Sḵwx̱wú7mesh Úxwumixw (Squamish Nation) and Tsleil-Waututh Nation leadership both say they have been disrespected by West Vancouver council’s decision to no longer start meetings with a spoken Indigenous land acknowledgment.
In a reversal of current trends, Mayor Mark Sager said at the outset of the Nov. 14 meeting that, going forward, the statement recognizing the Squamish, Tsleil-Waututh and Musqueam nations would be printed on future agendas and not read out.
The decision was made without any consultation with the nations recognized in the statement.
“It’s disheartening to say the least. Stunning as well,” said Wilson Williams (Sxwíxwtn), elected councillor spokesman for the Squamish Nation. “It was challenging to hear, personally, but collectively, as leadership, most everyone was upset.”
Spoken land acknowledgments are a custom in Coast Salish cultures, Williams said, and having them continued is an important step in reconciliation.
“We’re oral peoples. We come from an oral tradition. That’s a big part of our culture and who we are. To have someone reference that ‘We have it in writing’ is, to us, very disrespectful.”
Tsleil-Waututh Chief Jen Thomas said she too found the decision shocking and disturbing at a time when they’ve been attempting to build new relationships with other governments in a process of reconciliation.
“It shows that we are being acknowledged and not forgotten.… We’ve been behind the scenes. We’ve been left out of tables. It’s big in my eyes,” she said. “Having somebody else in the outside world acknowledge and share those stories is a big part of the reconciliation.”
In an interview, Sager emphasized that it was his decision to swap the spoken statement with a written one at the top of the agenda and it was not intended to be an insult.
“When you repeat the same thing, time and time and time again, people glaze over it and it actually does the opposite of what you want it to do,” he said. “We’re also a council that values time. I expect people when they come to our meetings, they will read the agenda. And we’re there to vote on items.”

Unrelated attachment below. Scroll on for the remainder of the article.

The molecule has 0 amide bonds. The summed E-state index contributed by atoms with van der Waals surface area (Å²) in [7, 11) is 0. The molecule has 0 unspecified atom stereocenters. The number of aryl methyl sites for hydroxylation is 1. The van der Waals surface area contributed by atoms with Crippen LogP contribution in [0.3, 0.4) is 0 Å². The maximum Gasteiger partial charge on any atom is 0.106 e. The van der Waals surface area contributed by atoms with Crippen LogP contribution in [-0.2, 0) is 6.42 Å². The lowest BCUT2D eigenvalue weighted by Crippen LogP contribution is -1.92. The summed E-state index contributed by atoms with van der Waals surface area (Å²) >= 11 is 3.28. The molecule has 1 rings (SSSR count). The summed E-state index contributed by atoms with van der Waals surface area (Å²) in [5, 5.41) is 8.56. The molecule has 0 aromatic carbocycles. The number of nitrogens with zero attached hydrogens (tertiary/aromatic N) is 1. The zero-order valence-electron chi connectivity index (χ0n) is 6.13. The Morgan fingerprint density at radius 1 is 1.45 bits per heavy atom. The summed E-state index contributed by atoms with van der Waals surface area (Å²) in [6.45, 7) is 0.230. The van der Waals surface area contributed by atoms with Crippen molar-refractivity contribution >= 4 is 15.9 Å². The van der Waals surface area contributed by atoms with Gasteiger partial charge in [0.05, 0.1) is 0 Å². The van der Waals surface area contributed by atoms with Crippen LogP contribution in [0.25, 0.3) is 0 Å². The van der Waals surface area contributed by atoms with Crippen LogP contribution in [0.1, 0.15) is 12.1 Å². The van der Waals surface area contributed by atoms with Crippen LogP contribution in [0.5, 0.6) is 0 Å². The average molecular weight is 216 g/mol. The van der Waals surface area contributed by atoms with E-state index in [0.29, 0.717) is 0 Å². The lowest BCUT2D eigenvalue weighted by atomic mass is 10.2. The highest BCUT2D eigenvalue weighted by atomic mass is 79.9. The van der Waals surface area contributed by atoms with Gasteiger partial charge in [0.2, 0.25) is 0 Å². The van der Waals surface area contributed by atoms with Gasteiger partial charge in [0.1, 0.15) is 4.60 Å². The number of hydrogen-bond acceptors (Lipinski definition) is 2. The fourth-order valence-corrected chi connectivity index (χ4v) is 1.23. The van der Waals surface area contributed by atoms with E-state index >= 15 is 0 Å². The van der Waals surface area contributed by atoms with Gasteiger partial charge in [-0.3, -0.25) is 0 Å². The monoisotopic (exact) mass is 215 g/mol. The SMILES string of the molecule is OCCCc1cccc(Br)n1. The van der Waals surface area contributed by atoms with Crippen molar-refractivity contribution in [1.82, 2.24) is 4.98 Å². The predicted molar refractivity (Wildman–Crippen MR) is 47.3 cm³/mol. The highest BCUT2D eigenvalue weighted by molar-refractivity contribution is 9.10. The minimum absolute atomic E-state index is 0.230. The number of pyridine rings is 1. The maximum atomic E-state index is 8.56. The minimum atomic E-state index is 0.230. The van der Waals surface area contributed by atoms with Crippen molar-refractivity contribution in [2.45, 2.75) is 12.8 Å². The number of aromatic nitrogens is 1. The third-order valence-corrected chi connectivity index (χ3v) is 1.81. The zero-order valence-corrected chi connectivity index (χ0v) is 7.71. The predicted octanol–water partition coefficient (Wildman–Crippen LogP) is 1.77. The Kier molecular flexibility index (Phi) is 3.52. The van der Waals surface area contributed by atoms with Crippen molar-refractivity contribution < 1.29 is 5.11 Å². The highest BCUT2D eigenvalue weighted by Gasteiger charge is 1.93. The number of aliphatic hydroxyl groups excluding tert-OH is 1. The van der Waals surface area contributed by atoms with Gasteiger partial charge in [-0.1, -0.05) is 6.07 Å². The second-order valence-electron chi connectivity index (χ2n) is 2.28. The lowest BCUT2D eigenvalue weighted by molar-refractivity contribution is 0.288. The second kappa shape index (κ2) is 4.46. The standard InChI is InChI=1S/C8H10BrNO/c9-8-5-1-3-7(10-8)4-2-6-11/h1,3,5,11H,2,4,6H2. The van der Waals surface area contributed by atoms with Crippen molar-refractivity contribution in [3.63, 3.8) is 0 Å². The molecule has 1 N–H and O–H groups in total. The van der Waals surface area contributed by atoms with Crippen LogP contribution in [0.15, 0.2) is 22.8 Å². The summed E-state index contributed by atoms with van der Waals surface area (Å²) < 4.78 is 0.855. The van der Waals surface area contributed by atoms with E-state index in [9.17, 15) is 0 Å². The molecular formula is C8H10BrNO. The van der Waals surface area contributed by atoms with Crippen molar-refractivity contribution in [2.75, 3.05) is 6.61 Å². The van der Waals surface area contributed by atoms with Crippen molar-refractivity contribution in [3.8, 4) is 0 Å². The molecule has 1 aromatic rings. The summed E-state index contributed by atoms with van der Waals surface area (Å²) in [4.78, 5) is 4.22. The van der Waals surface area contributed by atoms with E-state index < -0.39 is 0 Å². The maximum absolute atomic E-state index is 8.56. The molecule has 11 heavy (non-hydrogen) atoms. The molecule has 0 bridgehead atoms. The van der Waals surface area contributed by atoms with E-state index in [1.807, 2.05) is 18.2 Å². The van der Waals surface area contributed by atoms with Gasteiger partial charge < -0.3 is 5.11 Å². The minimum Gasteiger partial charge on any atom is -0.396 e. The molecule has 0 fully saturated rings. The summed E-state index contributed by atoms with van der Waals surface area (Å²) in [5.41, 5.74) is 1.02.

Sager said when they do meet, he is going to pitch the nations on a plan to build a new longhouse or museum for the local First Nations to share their culture in, on the district-owned Klee Wyck property.
“We are, in our council, certainly not wanting in any way to be disrespectful to our First Nations, friends and neighbours. In fact, we want to do meaningful things,” he said.
Other municipal councils in Metro Vancouver don’t do acknowledgments at all, Sager added. The City of North Vancouver has been doing them since 2021. The District of North Vancouver started at the end of the last council term.
When they do eventually meet in their official capacities, Wilson said he expects the land acknowledgment will be raised along with an opportunity to teach West Vancouver council members about territory they conduct their business on.
“I’m hoping to move forward in a good way and build upon our relationship but at the same time, you know, part of reconciliation is about education,” he said.
Interestingly, West Vancouver municipal hall is situated on a former hunting trail used by his ancestors, Williams said. And Williams noted the irony of the slight, given the carved Squamish welcome figure that stands on Ambleside Beach with its arms outstretched.
“That’s a symbol that we’re welcoming you here to the territory,” he said.
Thomas expressed a similar sentiment about a desire to rebuild the relationship.
“I’m hoping their city council will reach out to us and have a sit down and be able to make steps forward again. This was a step backwards,” she said. “Reconciliation is a journey together. We have to find paths moving forward together. We’re stronger together.”
The Indigenous land acknowledgment that started each meeting and will now be printed on the agenda states:
“We acknowledge that we’re holding this meeting on the traditional ancestral and unceded territory of the Sḵwx̱wú7mesh Úxwumixw (Squamish Nation), the Tsleil-Waututh Nation and the Musqueam Nation. We recognize and respect them as nations in this territory, as well as their historic connection to the lands and waters around us since time immemorial.”
On Friday, the Squamish Nation council sent a strongly worded letter to West Vancouver council expressing their dismay and calling for an in-person meeting.